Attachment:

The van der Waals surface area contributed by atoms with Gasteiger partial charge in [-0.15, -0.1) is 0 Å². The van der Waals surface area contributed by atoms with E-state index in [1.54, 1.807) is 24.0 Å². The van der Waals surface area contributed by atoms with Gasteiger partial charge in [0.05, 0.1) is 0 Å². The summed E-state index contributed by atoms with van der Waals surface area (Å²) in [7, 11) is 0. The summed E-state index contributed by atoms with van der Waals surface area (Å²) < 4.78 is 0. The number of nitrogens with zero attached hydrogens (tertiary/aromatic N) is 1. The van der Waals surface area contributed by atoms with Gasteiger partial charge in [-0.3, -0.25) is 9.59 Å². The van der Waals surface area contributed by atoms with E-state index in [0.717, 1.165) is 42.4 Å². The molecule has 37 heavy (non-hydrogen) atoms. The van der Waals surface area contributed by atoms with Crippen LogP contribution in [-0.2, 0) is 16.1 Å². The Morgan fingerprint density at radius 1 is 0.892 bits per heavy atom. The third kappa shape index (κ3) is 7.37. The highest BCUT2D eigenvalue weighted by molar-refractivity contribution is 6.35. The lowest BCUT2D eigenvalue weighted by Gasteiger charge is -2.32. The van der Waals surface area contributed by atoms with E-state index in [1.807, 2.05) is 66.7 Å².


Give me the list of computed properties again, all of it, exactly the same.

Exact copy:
The van der Waals surface area contributed by atoms with Gasteiger partial charge in [-0.15, -0.1) is 0 Å². The van der Waals surface area contributed by atoms with E-state index in [1.54, 1.807) is 24.0 Å². The van der Waals surface area contributed by atoms with Gasteiger partial charge in [0.05, 0.1) is 0 Å². The summed E-state index contributed by atoms with van der Waals surface area (Å²) in [7, 11) is 0. The summed E-state index contributed by atoms with van der Waals surface area (Å²) < 4.78 is 0. The number of nitrogens with zero attached hydrogens (tertiary/aromatic N) is 1. The van der Waals surface area contributed by atoms with Gasteiger partial charge in [-0.3, -0.25) is 9.59 Å². The van der Waals surface area contributed by atoms with E-state index in [0.717, 1.165) is 42.4 Å². The molecule has 37 heavy (non-hydrogen) atoms. The van der Waals surface area contributed by atoms with Crippen LogP contribution in [-0.2, 0) is 16.1 Å². The Morgan fingerprint density at radius 1 is 0.892 bits per heavy atom. The third kappa shape index (κ3) is 7.37. The highest BCUT2D eigenvalue weighted by molar-refractivity contribution is 6.35. The lowest BCUT2D eigenvalue weighted by Gasteiger charge is -2.32. The van der Waals surface area contributed by atoms with E-state index in [1.807, 2.05) is 66.7 Å².